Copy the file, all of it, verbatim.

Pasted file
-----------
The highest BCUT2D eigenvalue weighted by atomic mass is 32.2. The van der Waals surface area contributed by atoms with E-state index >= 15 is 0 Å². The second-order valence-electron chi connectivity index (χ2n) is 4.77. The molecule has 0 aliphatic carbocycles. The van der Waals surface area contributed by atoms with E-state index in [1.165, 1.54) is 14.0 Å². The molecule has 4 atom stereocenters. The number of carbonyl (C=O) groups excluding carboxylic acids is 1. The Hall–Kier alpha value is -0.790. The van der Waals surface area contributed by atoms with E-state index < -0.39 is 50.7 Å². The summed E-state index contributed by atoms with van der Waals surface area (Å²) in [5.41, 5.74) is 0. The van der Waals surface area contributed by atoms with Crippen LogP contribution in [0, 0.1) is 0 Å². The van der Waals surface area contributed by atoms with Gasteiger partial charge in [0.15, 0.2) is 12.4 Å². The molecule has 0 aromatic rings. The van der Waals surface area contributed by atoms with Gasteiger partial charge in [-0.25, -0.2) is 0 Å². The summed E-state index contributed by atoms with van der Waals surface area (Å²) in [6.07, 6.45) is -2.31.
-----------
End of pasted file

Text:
The highest BCUT2D eigenvalue weighted by atomic mass is 32.2. The van der Waals surface area contributed by atoms with E-state index >= 15 is 0 Å². The second-order valence-electron chi connectivity index (χ2n) is 4.77. The molecule has 0 aliphatic carbocycles. The van der Waals surface area contributed by atoms with E-state index in [1.165, 1.54) is 14.0 Å². The molecule has 4 atom stereocenters. The number of carbonyl (C=O) groups excluding carboxylic acids is 1. The Hall–Kier alpha value is -0.790. The van der Waals surface area contributed by atoms with E-state index < -0.39 is 50.7 Å². The summed E-state index contributed by atoms with van der Waals surface area (Å²) in [5.41, 5.74) is 0. The van der Waals surface area contributed by atoms with Crippen LogP contribution in [0, 0.1) is 0 Å². The van der Waals surface area contributed by atoms with Gasteiger partial charge in [0.15, 0.2) is 12.4 Å². The molecule has 0 aromatic rings. The van der Waals surface area contributed by atoms with Gasteiger partial charge in [-0.25, -0.2) is 0 Å². The summed E-state index contributed by atoms with van der Waals surface area (Å²) in [6.07, 6.45) is -2.31.